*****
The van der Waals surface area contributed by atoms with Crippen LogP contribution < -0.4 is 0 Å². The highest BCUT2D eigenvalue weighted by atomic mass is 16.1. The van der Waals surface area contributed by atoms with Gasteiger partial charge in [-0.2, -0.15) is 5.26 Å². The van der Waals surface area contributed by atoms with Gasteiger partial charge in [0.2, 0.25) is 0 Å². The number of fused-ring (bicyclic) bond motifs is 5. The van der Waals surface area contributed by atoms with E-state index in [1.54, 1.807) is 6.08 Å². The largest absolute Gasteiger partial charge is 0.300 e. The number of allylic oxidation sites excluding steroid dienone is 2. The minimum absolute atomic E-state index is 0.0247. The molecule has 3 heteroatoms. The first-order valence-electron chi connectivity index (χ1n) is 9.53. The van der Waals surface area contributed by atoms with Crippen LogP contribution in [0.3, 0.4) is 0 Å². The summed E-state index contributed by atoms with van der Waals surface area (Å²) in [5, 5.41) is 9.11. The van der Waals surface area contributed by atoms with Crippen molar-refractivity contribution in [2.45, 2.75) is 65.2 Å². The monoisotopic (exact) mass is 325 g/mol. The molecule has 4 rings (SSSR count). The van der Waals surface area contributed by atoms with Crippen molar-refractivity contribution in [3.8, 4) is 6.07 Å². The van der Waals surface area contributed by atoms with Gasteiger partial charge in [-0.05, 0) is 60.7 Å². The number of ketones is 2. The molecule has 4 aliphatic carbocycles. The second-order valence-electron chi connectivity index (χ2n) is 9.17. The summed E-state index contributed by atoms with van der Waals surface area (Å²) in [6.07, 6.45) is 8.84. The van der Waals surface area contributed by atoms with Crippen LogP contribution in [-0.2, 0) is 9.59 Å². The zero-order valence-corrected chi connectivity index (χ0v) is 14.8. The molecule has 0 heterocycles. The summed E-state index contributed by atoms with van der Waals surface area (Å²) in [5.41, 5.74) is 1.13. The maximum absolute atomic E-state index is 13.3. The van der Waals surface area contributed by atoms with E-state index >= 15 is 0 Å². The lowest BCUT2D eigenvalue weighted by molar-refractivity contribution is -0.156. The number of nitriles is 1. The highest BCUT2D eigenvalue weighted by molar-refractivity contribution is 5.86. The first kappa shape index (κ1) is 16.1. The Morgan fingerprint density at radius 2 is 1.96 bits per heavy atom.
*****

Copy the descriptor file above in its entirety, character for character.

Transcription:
The van der Waals surface area contributed by atoms with Crippen LogP contribution < -0.4 is 0 Å². The highest BCUT2D eigenvalue weighted by atomic mass is 16.1. The van der Waals surface area contributed by atoms with Gasteiger partial charge in [-0.2, -0.15) is 5.26 Å². The van der Waals surface area contributed by atoms with Gasteiger partial charge in [0.2, 0.25) is 0 Å². The number of fused-ring (bicyclic) bond motifs is 5. The van der Waals surface area contributed by atoms with E-state index in [1.54, 1.807) is 6.08 Å². The largest absolute Gasteiger partial charge is 0.300 e. The number of allylic oxidation sites excluding steroid dienone is 2. The minimum absolute atomic E-state index is 0.0247. The molecule has 3 heteroatoms. The first-order valence-electron chi connectivity index (χ1n) is 9.53. The van der Waals surface area contributed by atoms with Crippen LogP contribution in [0.3, 0.4) is 0 Å². The summed E-state index contributed by atoms with van der Waals surface area (Å²) in [5, 5.41) is 9.11. The van der Waals surface area contributed by atoms with Crippen molar-refractivity contribution in [2.45, 2.75) is 65.2 Å². The monoisotopic (exact) mass is 325 g/mol. The molecule has 4 rings (SSSR count). The van der Waals surface area contributed by atoms with Crippen molar-refractivity contribution in [3.8, 4) is 6.07 Å². The van der Waals surface area contributed by atoms with Gasteiger partial charge in [-0.05, 0) is 60.7 Å². The number of ketones is 2. The molecule has 4 aliphatic carbocycles. The second-order valence-electron chi connectivity index (χ2n) is 9.17. The summed E-state index contributed by atoms with van der Waals surface area (Å²) in [6.07, 6.45) is 8.84. The van der Waals surface area contributed by atoms with Crippen LogP contribution in [-0.2, 0) is 9.59 Å². The zero-order valence-corrected chi connectivity index (χ0v) is 14.8. The molecule has 0 heterocycles. The summed E-state index contributed by atoms with van der Waals surface area (Å²) in [5.41, 5.74) is 1.13. The maximum absolute atomic E-state index is 13.3. The van der Waals surface area contributed by atoms with E-state index >= 15 is 0 Å². The lowest BCUT2D eigenvalue weighted by molar-refractivity contribution is -0.156. The number of nitriles is 1. The highest BCUT2D eigenvalue weighted by molar-refractivity contribution is 5.86. The first kappa shape index (κ1) is 16.1. The Morgan fingerprint density at radius 2 is 1.96 bits per heavy atom.